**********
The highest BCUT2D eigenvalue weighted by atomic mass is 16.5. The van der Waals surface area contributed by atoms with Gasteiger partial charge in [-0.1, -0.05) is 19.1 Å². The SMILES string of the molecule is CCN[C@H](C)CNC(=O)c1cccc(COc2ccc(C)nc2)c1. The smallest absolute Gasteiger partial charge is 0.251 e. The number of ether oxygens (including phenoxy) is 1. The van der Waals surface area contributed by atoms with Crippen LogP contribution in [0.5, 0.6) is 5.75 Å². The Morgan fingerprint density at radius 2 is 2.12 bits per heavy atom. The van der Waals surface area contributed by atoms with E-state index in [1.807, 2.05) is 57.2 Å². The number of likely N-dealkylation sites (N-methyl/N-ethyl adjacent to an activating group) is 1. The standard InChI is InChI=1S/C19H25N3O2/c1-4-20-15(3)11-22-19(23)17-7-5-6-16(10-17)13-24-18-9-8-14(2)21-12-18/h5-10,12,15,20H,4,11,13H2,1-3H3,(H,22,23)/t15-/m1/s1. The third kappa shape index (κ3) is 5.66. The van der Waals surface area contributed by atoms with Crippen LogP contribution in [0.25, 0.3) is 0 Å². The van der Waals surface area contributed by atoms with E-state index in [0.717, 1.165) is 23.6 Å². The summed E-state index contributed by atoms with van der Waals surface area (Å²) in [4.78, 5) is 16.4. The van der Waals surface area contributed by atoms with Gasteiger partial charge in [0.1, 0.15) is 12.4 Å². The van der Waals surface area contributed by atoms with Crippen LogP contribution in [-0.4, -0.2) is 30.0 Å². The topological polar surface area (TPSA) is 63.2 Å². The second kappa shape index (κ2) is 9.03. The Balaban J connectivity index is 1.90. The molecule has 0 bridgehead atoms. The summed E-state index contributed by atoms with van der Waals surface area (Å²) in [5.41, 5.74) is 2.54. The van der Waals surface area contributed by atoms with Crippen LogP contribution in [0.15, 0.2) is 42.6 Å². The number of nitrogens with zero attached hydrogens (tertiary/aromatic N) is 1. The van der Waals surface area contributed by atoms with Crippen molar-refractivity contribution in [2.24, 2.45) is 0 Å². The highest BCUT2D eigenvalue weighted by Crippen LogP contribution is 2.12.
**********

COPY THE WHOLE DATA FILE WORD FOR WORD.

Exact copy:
The highest BCUT2D eigenvalue weighted by atomic mass is 16.5. The van der Waals surface area contributed by atoms with Gasteiger partial charge in [-0.1, -0.05) is 19.1 Å². The SMILES string of the molecule is CCN[C@H](C)CNC(=O)c1cccc(COc2ccc(C)nc2)c1. The smallest absolute Gasteiger partial charge is 0.251 e. The number of ether oxygens (including phenoxy) is 1. The van der Waals surface area contributed by atoms with Crippen LogP contribution in [0.5, 0.6) is 5.75 Å². The Morgan fingerprint density at radius 2 is 2.12 bits per heavy atom. The van der Waals surface area contributed by atoms with E-state index in [1.807, 2.05) is 57.2 Å². The number of likely N-dealkylation sites (N-methyl/N-ethyl adjacent to an activating group) is 1. The standard InChI is InChI=1S/C19H25N3O2/c1-4-20-15(3)11-22-19(23)17-7-5-6-16(10-17)13-24-18-9-8-14(2)21-12-18/h5-10,12,15,20H,4,11,13H2,1-3H3,(H,22,23)/t15-/m1/s1. The third kappa shape index (κ3) is 5.66. The van der Waals surface area contributed by atoms with Crippen LogP contribution in [0.25, 0.3) is 0 Å². The van der Waals surface area contributed by atoms with E-state index in [0.717, 1.165) is 23.6 Å². The summed E-state index contributed by atoms with van der Waals surface area (Å²) in [4.78, 5) is 16.4. The van der Waals surface area contributed by atoms with Gasteiger partial charge in [0.1, 0.15) is 12.4 Å². The van der Waals surface area contributed by atoms with Crippen LogP contribution in [-0.4, -0.2) is 30.0 Å². The topological polar surface area (TPSA) is 63.2 Å². The second kappa shape index (κ2) is 9.03. The Balaban J connectivity index is 1.90. The molecule has 0 bridgehead atoms. The summed E-state index contributed by atoms with van der Waals surface area (Å²) in [5.41, 5.74) is 2.54. The van der Waals surface area contributed by atoms with Crippen LogP contribution in [0.15, 0.2) is 42.6 Å². The number of nitrogens with zero attached hydrogens (tertiary/aromatic N) is 1. The van der Waals surface area contributed by atoms with Crippen molar-refractivity contribution in [2.24, 2.45) is 0 Å². The highest BCUT2D eigenvalue weighted by Crippen LogP contribution is 2.12.